Beaming at a newborn baby in their arms, Julie Corey, 35, and her boyfriend, Alex Dion, 27, look every bit the part of proud, adoring parents.
But despite their smiles, the new photos that have surfaced of the couple and the baby show nothing more than a sham concocted by Corey, who is accused of kidnapping the baby, who was cut from the womb of her dead mother, Darlene Haynes.
Since Corey was arrested in Plymouth, N.H., Wednesday night, members of her family have revealed how devasted they were to learn that they had been duped into believing that Corey had given birth to a baby girl she had in allegedly stolen.
"It's killing me. I've got a hole in my heart," Cindy Dion, the mother of Alex Dion, told The Associated Press.
Corey is being held in New Hampshire on $2 million bail on suspicion of kidnapping, and is fighting extradition to Massachusetts. No one has yet been charged in Haynes' death.
Corey's Behavior Allegedly Odd During Pregnancy
She said Corey looked like she was expecting when the family threw a shower for her in May, although she said that upon reflection, Corey's behavior seemed unusual throughout the supposed pregnancy. Corey told the family she was four months' pregnant in April but then said she was eight months' pregnant the following month, The Associated Press reported.
Cindy Dion said her son was beside himself when he told her that the baby wasn't theirs.
"He cried so hard he couldn't catch his breath," she said. "I had to climb over the front seat and sit with him. And he hugged me like he was a little kid."
Corey was arrested alongside Alex Dion after friends tipped off police when she showed up with a baby and no one knew she had been pregnant. Later, Dion was released.
Public records for both Corey and Dion indicate they had lived at 94 Southgate St., the same building where the mutilated body of Darlene Haynes, 23, was found wrapped in bedding and stuffed in a closet.
Corey had apparently taken the baby to New Hampshire where she was staying at a homeless shelter, according to a police statement.
Haynes' infant daughter was found alive with Corey and Dion. After spending a few days at Speare Memorial Hospital in Plymouth, the little girl they called "Baby Jane Doe" was to be released into Massachusetts state custody.
Several members of Haynes' family told ABCNews.com they had never heard of Julie Corey before her arrest, but were relieved that the baby, whom Haynes wanted to name Sheila Marie, was safe.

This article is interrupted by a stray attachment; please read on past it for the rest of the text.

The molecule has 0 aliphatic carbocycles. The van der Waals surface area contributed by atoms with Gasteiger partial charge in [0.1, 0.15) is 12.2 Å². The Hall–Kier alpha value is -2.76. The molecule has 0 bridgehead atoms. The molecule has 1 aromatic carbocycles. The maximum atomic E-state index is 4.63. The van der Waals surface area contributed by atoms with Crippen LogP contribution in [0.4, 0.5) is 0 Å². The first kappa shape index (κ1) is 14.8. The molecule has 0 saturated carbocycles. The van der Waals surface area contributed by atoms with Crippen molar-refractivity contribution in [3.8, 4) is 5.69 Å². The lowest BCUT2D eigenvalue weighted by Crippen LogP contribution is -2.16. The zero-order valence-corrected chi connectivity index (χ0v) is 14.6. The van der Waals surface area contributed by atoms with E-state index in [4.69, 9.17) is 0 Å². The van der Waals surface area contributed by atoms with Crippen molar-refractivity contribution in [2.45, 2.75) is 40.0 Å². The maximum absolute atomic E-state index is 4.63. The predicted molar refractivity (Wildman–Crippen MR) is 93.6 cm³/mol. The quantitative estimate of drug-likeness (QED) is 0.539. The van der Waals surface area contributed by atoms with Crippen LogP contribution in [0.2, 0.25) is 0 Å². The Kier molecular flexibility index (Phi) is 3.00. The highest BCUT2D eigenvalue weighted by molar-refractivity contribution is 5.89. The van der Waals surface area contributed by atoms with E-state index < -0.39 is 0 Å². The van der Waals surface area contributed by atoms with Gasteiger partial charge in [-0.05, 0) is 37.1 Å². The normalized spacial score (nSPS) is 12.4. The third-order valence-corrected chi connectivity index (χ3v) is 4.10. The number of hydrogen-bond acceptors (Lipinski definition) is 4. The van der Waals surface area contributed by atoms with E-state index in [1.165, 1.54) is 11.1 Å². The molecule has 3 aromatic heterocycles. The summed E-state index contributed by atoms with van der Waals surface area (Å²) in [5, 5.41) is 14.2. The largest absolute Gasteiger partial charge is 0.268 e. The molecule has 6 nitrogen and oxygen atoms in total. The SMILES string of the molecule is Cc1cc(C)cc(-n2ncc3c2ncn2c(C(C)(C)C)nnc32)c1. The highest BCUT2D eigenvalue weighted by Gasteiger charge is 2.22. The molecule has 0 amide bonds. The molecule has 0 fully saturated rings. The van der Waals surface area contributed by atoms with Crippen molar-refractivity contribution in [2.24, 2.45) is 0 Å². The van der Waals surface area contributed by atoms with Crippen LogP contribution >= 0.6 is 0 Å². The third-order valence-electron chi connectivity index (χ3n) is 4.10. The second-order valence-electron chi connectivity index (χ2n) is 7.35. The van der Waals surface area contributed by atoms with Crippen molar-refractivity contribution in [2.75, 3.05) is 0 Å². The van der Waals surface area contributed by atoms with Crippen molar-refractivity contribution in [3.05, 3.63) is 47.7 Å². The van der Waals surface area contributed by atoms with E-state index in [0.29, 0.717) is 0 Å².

Haynes' uncle Karl Whitney said today that he was grateful that at least Corey cared for the child the way that she did."
"She kept the baby alive," he said. "If she hadn't, we'd probably all be looking at far more different circumstances."
Whitney said it was unclear who would get custody of the little girl. Haynes' ex-boyfriend Roberto Rodriguez was believed to be the father of the child, he said, and between him and extended family on both sides there are numerous options for officials.
Haynes, who was eight months pregnant when she was killed, was a mother to three other children: Jasmine, 5; Lilli, 3; and Christina, 18 months. Christina was being raised by Haynes and Rodriguez, but the family has said that Haynes had a troubled relationship with Rodriguez and had taken out a restraining order against him more than three weeks ago.
Whitney told ABCNews.com that Haynes' two eldest children, who have been raised by Haynes grandmother since birth, have been told about their mother's death.
"I explained to Jasmine the best I could that her mom was dead, that somebody did something bad to her," Whitney said.
Other members of Haynes' family told ABCNews.com that they wonder if anyone else may have helped Corey with the crime, saying it would seem to be an unlikely task for just one person.
"Who helped her with that baby?" Sandra Grandmaison, Haynes' great-aunt, said today.
Family in Mourning for Mother of Four
Christina Grandmaison said she questions why no one else in the building heard any noises related the attack.
Police believe Haynes was killed July 23. Her body wasn't discovered until Monday when landlord William Thompson entered the apartment after neighbors complained of a foul smell coming from Haynes' home.
Haynes' appears to have been killed by a blow to the head.
"If she was killed in that apartment, other people live in that apartment," Christina Grandmaison said. "She would have screamed. She would have made some kind of noise."
Sandra Grandmaison said she was disappointed that she had to learn of the arrest, not from police, but from a report on the television news just like everyone else.
Whitney said he also heard about the arrest from a someone who had seen a report on the news.
Now, he said, they were beginning to think about funeral arrangements to say goodbye.
Sandra Grandmaison described Haynes as a loving mother who was friendly to strangers and was severely developmentally disabled as a result of abuse as a young child.
Haynes functioned as a 12- or 13-year-old would, Grandmaison said, adding that the young woman had a hard time holding a job.
ABC News' Lindsey Goldwert contributed to this story.